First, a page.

As part of the divorce process, you and your ex will have to find a way to divide the debts and assets of the marriage. There are two ways that this can be done, based on the laws of the state where you file for divorce—either through an equitable distribution of property or under community property laws. The majority of states, including New Jersey, apply the principle of equitable distribution to the division of the marital estate.
It’s important to understand, first of all, that “equitable” means “fair,” but not necessarily equal. Under the concept of equitable distribution, the court will look at a number of factors and try to structure a property settlement that treats each party fairly. Among the factors the court can consider are:
- The length of time the parties were married
- The age and physical health of both parties
- Any contribution made by one party to the education, training or earning power of the other party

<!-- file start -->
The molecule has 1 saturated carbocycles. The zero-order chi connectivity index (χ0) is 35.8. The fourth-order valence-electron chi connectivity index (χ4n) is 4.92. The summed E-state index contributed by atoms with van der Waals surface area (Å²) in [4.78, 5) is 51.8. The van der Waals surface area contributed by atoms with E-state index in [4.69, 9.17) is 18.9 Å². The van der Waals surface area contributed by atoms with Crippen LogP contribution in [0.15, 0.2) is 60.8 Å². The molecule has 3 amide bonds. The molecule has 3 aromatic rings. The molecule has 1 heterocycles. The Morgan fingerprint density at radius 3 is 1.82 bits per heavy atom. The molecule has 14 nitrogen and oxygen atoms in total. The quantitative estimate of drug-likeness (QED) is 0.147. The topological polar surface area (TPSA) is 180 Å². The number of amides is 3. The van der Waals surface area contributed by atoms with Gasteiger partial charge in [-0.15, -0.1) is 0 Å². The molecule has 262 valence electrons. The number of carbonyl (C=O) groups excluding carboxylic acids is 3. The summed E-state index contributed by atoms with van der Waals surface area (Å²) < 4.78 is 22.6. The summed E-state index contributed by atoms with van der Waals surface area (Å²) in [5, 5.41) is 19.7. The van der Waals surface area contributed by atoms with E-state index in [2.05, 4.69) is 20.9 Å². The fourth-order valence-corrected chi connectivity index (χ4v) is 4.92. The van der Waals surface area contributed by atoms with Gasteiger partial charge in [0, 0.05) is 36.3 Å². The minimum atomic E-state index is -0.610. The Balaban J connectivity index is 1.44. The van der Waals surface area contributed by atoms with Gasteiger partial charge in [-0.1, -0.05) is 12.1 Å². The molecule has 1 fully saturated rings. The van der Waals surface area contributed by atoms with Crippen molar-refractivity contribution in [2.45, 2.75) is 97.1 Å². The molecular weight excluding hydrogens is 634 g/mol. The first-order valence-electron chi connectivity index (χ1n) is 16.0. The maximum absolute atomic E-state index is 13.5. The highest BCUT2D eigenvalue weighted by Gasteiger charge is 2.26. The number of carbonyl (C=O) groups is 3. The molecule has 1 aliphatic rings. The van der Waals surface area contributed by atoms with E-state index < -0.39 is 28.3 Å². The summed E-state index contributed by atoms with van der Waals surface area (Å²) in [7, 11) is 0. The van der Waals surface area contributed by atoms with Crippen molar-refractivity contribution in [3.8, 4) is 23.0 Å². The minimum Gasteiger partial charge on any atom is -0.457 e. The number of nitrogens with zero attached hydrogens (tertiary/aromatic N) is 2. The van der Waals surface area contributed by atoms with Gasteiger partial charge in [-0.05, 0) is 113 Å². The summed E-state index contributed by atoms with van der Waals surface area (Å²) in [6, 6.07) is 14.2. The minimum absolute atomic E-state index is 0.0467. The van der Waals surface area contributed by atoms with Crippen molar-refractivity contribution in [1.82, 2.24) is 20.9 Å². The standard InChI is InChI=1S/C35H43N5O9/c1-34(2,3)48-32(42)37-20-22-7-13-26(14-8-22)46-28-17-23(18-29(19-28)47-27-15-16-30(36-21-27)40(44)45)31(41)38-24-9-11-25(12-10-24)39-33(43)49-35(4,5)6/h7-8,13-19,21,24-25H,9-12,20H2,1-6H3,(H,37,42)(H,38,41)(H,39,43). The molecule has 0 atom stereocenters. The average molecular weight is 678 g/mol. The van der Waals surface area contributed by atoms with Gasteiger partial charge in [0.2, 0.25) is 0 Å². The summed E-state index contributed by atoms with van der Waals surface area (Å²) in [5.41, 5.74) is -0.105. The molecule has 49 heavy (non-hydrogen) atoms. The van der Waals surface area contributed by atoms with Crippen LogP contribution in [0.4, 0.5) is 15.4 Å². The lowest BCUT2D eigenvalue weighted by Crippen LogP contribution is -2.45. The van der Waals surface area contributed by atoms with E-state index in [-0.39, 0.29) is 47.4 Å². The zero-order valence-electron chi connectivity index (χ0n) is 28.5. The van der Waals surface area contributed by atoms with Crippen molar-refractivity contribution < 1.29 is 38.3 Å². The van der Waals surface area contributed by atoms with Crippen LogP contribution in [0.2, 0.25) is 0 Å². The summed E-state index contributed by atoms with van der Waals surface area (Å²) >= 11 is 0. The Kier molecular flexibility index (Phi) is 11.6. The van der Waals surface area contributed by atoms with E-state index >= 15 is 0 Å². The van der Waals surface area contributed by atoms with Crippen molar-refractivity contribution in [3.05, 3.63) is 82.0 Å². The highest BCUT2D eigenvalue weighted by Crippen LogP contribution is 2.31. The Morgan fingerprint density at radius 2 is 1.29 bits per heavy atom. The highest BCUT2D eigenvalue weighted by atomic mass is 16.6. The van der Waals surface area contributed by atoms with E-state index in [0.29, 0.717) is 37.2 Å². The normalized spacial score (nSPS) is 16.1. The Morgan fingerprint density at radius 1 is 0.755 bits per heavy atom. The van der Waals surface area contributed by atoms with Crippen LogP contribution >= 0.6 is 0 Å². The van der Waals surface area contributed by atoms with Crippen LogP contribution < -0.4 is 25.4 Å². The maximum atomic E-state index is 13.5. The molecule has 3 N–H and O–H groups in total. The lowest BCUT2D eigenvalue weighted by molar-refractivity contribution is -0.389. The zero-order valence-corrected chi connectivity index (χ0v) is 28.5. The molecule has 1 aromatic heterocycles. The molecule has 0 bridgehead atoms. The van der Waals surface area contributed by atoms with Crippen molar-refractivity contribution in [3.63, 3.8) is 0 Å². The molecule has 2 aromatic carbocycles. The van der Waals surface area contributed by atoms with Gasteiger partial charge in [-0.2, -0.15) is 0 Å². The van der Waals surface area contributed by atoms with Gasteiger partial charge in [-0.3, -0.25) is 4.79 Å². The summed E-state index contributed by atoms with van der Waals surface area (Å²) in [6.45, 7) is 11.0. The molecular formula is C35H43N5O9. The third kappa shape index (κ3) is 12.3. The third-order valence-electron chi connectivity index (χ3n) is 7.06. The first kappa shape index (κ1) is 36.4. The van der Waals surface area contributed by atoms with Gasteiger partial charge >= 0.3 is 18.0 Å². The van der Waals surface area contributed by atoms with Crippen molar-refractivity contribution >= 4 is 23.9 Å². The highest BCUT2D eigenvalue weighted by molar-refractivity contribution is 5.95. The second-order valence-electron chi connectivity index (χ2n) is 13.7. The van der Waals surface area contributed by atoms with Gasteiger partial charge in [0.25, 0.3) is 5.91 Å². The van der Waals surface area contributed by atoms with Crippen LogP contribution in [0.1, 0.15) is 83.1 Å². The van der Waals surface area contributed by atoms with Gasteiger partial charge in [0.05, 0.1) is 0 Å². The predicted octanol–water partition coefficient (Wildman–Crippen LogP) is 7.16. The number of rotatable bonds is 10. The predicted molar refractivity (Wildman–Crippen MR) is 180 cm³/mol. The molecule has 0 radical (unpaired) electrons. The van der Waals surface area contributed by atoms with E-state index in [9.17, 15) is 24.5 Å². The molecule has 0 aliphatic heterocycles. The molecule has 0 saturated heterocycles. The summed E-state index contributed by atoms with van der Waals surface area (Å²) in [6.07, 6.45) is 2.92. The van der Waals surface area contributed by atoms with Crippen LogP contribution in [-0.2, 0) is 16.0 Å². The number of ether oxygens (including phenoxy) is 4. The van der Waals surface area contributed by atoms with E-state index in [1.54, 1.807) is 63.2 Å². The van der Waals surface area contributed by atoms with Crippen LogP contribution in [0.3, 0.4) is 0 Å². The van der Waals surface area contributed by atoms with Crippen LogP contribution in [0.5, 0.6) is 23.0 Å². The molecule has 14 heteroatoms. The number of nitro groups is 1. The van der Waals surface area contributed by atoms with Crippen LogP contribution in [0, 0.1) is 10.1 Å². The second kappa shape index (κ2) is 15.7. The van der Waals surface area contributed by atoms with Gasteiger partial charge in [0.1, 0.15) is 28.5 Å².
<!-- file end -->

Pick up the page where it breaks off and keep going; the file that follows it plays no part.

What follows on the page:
- The extent to which either party deferred career goals to benefit the other party
- The standard of living to which the parties were accustomed during the marriage
- Any income or property brought to the marriage by either party
- The respective earning capacity and income of both parties
- Any written agreement, including a prenuptial or postnuptial agreement, regarding property distribution
- The tax implications of any distribution of property
- The economic circumstances of both parties at the time of divorce
- The need of a parent with custody of minor children to own or occupy the family home
While New Jersey law does not specifically include marital misconduct as a factor, the court may consider any other factors perceived to be relevant. It’s also important to understand that, while you can structure your own settlement, the court may still review the agreement to ensure that there’s no duress, undue influence or misrepresentation.
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